Patrol officers, custody units and investigation teams must remain firmly within the police service, the Police Federation of England and Wales has said, as it publishes its Policing Manifesto.
The National Federation said that while outsourcing “has a place” within policing, it warned against selling off core services in times of austerity. It also warned that police officer numbers matter and that more cuts would “weaken” the service. It called for a “motivated, focused and valued” workforce.
On outsourcing, it said: “This cannot be allowed to happen – it would damage the resilience of the service, hinder its ability to respond to changing demands and weaken police accountability to the public.”
The four-page manifesto document – published to coincide with the political party conference season – warned the service must preserve its vital specialist units if the service is to protect the public.
“In recent years, we have seen a decline in valuable police units, such as dogs, horses, air support, firearms and roads policing. These units have been the victim of cuts to the police budget, yet they play an invaluable role in protecting and reassuring the public,” the document said.
In the aftermath of the NATO Summit – one of the UK’s biggest policing operations – the Federation warned that police officer numbers matter, adding: “Any further reduction in police officer numbers could weaken the ability for your police service to deal with such large-scale events while maintaining effective day-to-day policing.”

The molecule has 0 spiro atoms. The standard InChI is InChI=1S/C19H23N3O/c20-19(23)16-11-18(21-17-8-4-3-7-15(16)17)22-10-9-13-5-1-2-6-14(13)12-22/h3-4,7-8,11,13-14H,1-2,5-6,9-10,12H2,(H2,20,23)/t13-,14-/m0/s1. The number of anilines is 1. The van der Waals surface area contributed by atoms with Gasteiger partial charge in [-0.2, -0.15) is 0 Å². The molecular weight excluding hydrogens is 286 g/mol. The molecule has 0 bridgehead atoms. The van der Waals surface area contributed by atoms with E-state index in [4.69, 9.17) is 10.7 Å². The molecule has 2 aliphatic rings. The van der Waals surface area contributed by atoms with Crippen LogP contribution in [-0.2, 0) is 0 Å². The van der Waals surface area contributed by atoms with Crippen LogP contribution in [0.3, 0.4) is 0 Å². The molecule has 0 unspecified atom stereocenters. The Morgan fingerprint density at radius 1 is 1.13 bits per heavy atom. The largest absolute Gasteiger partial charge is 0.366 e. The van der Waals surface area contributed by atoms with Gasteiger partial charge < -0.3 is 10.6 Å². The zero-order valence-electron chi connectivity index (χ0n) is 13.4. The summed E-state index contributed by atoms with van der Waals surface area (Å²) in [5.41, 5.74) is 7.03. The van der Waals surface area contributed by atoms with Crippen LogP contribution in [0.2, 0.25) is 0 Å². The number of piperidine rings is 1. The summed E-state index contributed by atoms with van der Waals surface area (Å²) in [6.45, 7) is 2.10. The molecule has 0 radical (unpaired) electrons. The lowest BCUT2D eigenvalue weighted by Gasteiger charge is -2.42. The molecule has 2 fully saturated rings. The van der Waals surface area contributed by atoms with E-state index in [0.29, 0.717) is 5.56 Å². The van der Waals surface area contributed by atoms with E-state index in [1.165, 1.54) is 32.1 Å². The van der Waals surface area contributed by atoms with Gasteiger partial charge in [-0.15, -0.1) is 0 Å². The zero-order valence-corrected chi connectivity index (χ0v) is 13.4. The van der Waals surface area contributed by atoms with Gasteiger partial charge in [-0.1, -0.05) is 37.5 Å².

And it rejected “piecemeal” reform, calling again for a Royal Commission to examine exactly what the public wants of the service.
It called for greater collaboration between forces, more support from mental health professionals in everyday police work and said that the support of domestic abuse victims – as well as the management of offenders – must be “embedded” in neighbourhood policing units around the country.
The Federation also called for greater investment in training and resources to deal with the emerging crimes, especially cyber-crime, increased reports of sexual offences, child protection issues and female genital mutilation.
The manifesto said: “These heinous and often hidden crimes require sufficient time and personnel to investigate and tackle properly.”
And it called for more to be done to protect the morale of the police service. It added: “People are the most precious resource in any police service. It is crucial therefore that your police service is motivated, focused and valued.
“We need a well-funded, fully trained and effective police service to ensure the welfare and efficiency of police officers, resilience and the provision of the best possible service for the public.”
Date posted: September 25, 2014